Room Planner: Your Measurement Guide

Are you getting ready to redesign one of the rooms—or perhaps all of the rooms—in your home? Well, you’re embarking on quite the creative journey! There’s a lot of work involved, but the interior design process can also be a lot of fun. After all, you get to create a space that won’t only look good but will also make you feel comfortable and safe.

The first step in a home design project involves planning. You can’t just purchase any furniture that you think looks good; instead, every piece needs to fit the space so that it can be attractive and functional. And if you need flooring, you’ll have to know how much you’ll need to buy. To get answers, you can easily prepare a floor plan.

A lot of people are at a loss when it comes to how to create a floor plan, so we’ve written a brief measurement guide to help you get started. Grab your tape measure!

It Starts with a Sketch

A little bit of drawing can come in handy when measuring a room. And, don’t worry, you don’t need to be an artist to sketch out a rough idea of what your room looks like and what its dimensions are. Simply draw the walls of the room, and indicate where there are windows and doors. Number each wall so that it has a label that you can refer to later on.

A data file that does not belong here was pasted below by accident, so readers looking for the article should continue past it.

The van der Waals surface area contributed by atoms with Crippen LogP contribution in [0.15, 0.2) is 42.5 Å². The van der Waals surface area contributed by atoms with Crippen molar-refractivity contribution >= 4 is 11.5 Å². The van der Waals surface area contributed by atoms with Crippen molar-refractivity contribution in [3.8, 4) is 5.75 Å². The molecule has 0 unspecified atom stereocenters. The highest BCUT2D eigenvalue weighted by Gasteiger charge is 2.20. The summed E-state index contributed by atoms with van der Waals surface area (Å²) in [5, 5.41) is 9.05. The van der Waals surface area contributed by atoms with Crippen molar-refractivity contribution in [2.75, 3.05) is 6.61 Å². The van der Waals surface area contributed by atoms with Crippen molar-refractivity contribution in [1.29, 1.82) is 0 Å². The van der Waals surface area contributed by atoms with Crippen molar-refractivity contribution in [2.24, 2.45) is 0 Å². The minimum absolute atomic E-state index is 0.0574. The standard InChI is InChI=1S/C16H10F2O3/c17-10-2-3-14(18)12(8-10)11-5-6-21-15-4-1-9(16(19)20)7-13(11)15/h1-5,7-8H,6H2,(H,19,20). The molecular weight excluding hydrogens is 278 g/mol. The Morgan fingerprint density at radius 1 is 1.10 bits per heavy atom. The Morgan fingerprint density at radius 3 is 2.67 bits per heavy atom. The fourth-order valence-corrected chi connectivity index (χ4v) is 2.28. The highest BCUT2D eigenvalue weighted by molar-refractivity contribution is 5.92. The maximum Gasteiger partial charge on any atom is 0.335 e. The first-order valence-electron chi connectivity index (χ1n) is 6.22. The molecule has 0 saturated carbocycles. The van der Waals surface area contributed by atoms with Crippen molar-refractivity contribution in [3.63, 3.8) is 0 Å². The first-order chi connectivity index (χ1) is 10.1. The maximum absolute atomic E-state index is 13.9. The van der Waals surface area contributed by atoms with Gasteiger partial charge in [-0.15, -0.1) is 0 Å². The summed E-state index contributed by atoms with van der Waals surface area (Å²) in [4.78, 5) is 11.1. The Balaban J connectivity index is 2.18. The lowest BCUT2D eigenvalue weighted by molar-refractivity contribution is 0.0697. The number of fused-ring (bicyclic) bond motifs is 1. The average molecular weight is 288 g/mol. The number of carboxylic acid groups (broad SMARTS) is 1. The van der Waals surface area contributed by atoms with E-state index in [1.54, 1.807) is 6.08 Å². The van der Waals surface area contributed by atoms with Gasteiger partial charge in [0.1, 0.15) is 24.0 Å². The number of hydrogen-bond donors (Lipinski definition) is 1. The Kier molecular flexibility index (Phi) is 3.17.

Next Up: Measuring the Walls

  1. Using a tape measure, determine the length of each wall, as well as the height from the floor to the ceiling. As you make your way around the room, be sure to write down the measurements on your sketch. This way, you’ll know how tall and wide your furniture can be when placed against each wall, and you’ll also know how much space you have on your walls for some inspiring artwork.

    Pro Tip: When measuring from floor to ceiling, you can make a separate elevation drawing, which is a basic sketch of each wall and any fixtures within it. This can make it easier to keep track of all of your measurements without getting them confused.